There's also a 9 note BeBop chromatic scale that sounds useful to me:

C - D - D# - E - F# - G - Ab - Bb - B - C adding 3 note 1/2 step runs up to the C root, E 3rd and G#/Ab altered fifth.

Unless the melody forces the use of the augmented chord it's simpler and less "jazz inflected" to just use the C7. A more pop sound would be the C11 using a Bb/C that might resolve to a C7 before heading home to F.

| improve this answer | |
  • Nice. C-D-E-F-G-Ab-Bb-C is whole-tone with a lowered fourth – Kolob Canyon Jul 23 '17 at 20:49
  • 1
    Just for clarification: a mixolydian scale with a b6 is simply called "mixolydian b6 (or b13)"; it is not the same as the altered scale, which is the 7th mode of the melodic minor scale. The C altered scale is: C Db Eb E F# G#/Ab Bb – Matt L. Jul 24 '17 at 8:58

On a Cdom7+5 I would play an Ab Lydian scale. Ab Bb C D Eb E F G Ab (Bebop/ 8 note scale) 1 2 3 #4 5 #5 6 7 8 Lydian is super super handy. Play it on a IV, bIII, bVII, bVI or bII chord. Now I find it works on Aug5 chord, but take the #5 as the root of the Lydian! Ray Stoddard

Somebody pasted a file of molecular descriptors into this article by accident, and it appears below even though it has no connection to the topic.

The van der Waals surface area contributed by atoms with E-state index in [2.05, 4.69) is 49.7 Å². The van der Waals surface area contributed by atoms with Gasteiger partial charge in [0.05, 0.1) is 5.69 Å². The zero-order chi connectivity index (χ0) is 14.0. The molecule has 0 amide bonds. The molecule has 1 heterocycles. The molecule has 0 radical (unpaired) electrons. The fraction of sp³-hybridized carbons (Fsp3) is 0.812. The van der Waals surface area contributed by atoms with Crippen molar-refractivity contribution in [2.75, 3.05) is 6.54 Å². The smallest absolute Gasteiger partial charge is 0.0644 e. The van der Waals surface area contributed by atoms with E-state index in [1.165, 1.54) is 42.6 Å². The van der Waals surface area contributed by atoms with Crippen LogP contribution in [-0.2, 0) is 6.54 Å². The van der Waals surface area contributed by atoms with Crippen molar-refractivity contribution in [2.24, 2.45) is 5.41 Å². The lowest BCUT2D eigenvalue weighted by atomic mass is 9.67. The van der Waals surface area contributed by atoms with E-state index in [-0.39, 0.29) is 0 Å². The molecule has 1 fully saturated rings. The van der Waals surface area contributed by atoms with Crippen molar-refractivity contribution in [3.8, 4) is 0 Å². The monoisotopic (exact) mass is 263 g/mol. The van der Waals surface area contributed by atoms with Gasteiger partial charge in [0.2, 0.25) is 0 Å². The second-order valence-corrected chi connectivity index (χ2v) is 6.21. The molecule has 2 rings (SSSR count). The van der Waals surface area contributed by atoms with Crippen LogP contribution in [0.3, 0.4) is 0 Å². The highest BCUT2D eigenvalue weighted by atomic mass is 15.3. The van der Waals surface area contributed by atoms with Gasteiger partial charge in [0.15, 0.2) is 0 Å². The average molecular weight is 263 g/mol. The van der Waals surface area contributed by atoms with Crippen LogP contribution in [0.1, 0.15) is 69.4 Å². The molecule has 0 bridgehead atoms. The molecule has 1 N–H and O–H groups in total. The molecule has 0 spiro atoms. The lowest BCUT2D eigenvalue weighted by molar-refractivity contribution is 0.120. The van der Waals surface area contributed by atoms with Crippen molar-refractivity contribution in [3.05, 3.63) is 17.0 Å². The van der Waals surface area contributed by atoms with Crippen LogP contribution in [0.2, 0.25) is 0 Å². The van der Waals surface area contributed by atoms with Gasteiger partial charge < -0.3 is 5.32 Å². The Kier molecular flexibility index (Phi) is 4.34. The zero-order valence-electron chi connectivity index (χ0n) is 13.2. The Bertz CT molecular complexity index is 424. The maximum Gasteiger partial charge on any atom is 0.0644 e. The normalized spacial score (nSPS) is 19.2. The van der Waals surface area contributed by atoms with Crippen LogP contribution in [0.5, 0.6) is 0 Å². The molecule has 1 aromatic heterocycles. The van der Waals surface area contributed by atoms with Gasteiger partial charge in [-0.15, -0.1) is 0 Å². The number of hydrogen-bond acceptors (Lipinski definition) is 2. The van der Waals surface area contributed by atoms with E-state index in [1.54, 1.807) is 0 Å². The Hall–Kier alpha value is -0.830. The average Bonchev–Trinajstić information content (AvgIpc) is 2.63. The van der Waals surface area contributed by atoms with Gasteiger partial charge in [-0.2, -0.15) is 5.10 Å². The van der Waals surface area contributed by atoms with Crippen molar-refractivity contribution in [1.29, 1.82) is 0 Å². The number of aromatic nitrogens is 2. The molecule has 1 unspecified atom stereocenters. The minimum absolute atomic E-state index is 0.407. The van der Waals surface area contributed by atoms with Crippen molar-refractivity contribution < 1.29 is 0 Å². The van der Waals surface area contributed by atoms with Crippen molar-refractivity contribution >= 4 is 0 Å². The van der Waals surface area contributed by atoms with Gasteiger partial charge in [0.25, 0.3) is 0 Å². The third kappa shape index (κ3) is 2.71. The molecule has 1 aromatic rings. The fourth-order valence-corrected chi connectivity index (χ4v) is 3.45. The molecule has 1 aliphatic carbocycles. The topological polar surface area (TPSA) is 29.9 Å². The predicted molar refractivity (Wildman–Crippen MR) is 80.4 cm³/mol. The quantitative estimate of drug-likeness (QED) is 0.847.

| improve this answer | |

To paraphrase you my best guess would be lydian augmented mode you can see the chord fits both E+add(#4) and G#+add2 in lydian augmented.

After some debat, I've decided to only list chord matches on 'common' scales. These include the modes of major, melodic minor, harmonic major, harmonic minor, double harmonic and the scales leading whole tone, whole-half-step, half-whole-step.

Note: the modes that fit the chord on the key are listed; any other mode would also fit the chord on another function.

Note: because of enharmonic equivalence, some notes can be written differently (e.g. F## - G).


  • Major-Minor: C D E F G Ab Bb chord: C E Ab Bb
  • Superlocrian: C Db Eb Fb Gb Ab Bb chord: C Fb Ab Bb
  • Makam Huzzam: C Db Eb Fb G Ab Bb chord: C Fb Ab Bb
  • Phrygian Dominant: C Db E F G Ab Bb chord: C E Ab Bb
  • Leading Whole-tone: C D E F# G# A# B chord: C E G# A#


  • Lydian Augmented: E F# G# A# B# C# D# chord: E G# A# B#
  • Superlocrian: E F G Ab Bb C D chord: E Ab Bb C
  • Aeolian flat 1: E F## G# A# B# C# D# chord: E G# A# B#
  • Ultralocrian: E F G Ab Bb C Db chord: E Ab Bb C
  • Leading Whole-tone: E F# G# A# B# C## D# chord: E G# A# B#


  • Lydian Augmented: G# A# B# C## D## E# F## chord: G# A# B# D##
  • Major-Minor: G# A# B# C# D# E F# chord: G# A# B# E
  • Harmonic Major: G# A# B# C# D# E F## chord: G# A# B# E
  • Ionian Augmented: G# A# B# C# D## E# F## chord: G# A# B# D##
  • Leading Whole-tone: G# A# B# C## D## E## F## chord: G# A# B# D##


  • Acoustic: Bb C D E F G Ab chord: Bb C E Ab
  • Minor Locrian: Bb C Db Eb Fb Gb Ab chord: Bb C Fb Ab